Speak with your budget office or your comptroller or auditor.
If you need help interpreting information in budget documents or want to find out whether additional information is available, you might first try to contact a budget analyst through your local budget office. Another avenue to consider is your locality’s auditor or comptroller, which can often have the capacity and expertise to conduct a deep budget analysis.
Contact the police department directly.
You could try contacting your police department directly to see if they would willingly share any of the information you need for your analysis. (And if they refuse, this is a good opportunity to point to a lack of transparency and accountability to the public around data sharing.) Police departments sometimes have a staffer who will interface with the public and may have answers to some of your data questions.
Bring your questions to budget meetings and hearings and community meetings and ask your colleagues for answers.
The act of asking questions in a public forum is an important signal to other local leaders and community members that you are paying attention and demanding transparency.
Submit a public records request.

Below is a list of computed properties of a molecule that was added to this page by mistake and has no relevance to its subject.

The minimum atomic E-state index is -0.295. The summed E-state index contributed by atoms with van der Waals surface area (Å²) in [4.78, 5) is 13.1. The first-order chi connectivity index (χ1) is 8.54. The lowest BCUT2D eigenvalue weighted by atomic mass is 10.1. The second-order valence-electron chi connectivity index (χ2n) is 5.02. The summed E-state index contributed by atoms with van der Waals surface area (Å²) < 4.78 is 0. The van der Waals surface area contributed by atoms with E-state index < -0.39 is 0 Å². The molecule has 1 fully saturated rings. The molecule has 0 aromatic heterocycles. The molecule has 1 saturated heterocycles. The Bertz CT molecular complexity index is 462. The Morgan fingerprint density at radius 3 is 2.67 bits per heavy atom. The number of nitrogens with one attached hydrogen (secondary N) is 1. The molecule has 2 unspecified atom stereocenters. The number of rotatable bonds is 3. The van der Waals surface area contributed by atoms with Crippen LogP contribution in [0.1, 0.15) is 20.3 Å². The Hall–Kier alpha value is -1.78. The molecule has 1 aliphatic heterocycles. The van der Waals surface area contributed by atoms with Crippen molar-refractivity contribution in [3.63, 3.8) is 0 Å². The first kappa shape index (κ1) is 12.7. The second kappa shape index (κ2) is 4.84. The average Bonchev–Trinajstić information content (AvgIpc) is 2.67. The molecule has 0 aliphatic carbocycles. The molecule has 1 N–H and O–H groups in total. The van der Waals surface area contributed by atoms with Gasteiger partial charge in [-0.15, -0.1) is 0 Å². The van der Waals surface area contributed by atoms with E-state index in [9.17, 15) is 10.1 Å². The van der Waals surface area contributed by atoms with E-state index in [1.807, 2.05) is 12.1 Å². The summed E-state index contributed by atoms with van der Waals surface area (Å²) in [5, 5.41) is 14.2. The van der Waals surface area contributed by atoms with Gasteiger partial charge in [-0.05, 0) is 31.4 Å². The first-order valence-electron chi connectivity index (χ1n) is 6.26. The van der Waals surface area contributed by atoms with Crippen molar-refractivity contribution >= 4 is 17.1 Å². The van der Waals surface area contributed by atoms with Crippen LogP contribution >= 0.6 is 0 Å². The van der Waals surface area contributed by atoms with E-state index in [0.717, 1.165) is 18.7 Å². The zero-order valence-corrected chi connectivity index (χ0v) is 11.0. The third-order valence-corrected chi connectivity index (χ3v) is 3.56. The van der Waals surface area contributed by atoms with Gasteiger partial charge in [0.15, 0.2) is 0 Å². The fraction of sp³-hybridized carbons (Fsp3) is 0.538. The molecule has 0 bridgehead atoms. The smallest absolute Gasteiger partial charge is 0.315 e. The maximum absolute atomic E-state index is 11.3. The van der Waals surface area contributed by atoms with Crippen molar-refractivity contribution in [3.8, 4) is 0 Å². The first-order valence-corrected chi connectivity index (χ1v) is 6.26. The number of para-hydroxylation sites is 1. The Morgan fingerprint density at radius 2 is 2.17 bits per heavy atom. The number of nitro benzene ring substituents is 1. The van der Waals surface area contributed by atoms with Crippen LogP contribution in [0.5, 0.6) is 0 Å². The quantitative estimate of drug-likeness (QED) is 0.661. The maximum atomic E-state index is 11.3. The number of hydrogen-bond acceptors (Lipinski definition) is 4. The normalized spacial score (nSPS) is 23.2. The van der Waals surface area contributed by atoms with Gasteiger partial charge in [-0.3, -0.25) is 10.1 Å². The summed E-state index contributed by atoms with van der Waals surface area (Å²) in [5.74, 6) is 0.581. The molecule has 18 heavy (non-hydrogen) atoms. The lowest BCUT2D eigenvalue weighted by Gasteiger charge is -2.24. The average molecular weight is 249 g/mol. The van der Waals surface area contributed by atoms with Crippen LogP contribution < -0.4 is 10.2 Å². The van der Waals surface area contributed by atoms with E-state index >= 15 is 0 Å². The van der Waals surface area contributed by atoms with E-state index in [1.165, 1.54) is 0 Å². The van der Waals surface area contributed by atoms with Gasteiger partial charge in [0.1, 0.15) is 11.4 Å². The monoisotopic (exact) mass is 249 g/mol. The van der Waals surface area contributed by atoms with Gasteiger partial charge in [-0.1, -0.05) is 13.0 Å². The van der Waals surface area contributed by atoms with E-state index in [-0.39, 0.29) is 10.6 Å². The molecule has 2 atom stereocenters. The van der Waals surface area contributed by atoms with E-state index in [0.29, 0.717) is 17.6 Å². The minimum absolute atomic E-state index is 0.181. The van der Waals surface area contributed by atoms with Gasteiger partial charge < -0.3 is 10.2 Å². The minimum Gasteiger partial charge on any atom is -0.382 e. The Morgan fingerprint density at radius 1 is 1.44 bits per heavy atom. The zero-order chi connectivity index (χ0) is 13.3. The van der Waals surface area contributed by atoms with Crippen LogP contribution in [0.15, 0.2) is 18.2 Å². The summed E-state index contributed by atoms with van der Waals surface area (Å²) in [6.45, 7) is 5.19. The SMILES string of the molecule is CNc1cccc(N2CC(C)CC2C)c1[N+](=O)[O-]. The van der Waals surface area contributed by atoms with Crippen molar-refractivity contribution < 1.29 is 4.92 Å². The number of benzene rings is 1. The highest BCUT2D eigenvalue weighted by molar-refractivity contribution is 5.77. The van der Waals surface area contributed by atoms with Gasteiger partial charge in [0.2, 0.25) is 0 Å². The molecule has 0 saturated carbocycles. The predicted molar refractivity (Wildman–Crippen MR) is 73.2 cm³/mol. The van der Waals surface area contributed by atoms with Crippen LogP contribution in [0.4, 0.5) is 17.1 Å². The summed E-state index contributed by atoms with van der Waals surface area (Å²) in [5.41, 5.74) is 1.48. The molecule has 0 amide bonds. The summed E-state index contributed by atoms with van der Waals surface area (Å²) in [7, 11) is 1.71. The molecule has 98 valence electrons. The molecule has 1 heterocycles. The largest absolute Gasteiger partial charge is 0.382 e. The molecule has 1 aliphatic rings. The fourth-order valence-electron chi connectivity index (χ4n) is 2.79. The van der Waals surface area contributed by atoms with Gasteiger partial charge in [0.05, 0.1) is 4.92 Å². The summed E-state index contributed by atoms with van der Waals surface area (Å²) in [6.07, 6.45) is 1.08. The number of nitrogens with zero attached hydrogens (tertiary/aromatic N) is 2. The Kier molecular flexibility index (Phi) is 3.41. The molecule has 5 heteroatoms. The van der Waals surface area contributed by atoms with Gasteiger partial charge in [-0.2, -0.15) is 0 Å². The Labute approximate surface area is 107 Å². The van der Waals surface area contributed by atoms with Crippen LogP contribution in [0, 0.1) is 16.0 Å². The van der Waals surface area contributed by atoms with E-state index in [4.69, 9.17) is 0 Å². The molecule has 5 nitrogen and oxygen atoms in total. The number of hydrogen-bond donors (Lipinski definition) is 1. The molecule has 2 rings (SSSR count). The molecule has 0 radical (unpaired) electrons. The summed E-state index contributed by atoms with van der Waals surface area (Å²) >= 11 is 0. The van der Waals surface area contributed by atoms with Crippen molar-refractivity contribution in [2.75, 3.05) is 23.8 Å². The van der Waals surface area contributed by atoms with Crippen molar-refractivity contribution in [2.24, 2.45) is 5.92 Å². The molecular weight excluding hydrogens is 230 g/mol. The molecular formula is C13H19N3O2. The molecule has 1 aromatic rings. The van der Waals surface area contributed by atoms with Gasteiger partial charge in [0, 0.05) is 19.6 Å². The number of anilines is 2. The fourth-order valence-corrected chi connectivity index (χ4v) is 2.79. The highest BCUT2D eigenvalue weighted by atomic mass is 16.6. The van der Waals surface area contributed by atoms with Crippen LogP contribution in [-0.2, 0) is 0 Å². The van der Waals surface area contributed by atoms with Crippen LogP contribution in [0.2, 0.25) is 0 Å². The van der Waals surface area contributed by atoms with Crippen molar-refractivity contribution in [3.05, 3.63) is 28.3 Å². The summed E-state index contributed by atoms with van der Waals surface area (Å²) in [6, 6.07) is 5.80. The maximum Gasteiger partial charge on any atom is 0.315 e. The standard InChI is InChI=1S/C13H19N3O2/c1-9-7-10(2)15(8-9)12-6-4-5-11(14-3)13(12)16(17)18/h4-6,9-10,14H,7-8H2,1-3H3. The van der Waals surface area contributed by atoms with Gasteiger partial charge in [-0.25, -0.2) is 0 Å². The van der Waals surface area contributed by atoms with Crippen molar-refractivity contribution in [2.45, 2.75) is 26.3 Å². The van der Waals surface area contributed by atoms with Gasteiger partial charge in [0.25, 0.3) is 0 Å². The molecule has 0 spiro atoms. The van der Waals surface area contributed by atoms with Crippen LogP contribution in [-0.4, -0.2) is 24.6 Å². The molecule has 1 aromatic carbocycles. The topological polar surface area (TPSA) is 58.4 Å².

You can submit a formal request for information to your city’s budget office, often by email or online form, to which they are legally required to respond. In crafting your request:
  • Make sure that each question is a discrete ask to ensure that you receive a response to each question (and not, for example, to just one component of your question.)
  • Be specific about all of the years for which you want information. (For example, you might want information about the current fiscal year compared to previous fiscal years--be sure to specify all years you are interested in.)
  • Ensure that your questions are specific enough to garner information that is useful to you. If questions are too broad or general, the agency may submit an overwhelming quantity of data that is too difficult to parse through for meaningful answers.
  • You should include all potential versions of any names or phrases that you want searched for. For example, if you are asking about something that is often referred to by an acronym, include the acronym in your request (for example, both “Local Progress” and “LP”). You may also want to reach out to the person that manages the public records request to clarify if they only search for records with your exact words or if they include all related words or phrases.
  • While each state and locality have slightly different public records laws, here are a few general guides for how to submit requests:
Enact new public data or information laws or implement transparency guidelines or regulations.
Requiring departments to disclose all sources and amounts of revenue, greater detail in expenditures, and other information. Part of your work may need to be a fight for greater transparency in your locality’s budget and budget process. Visit the Reform/Transform "Data and Transparency" metric for more info.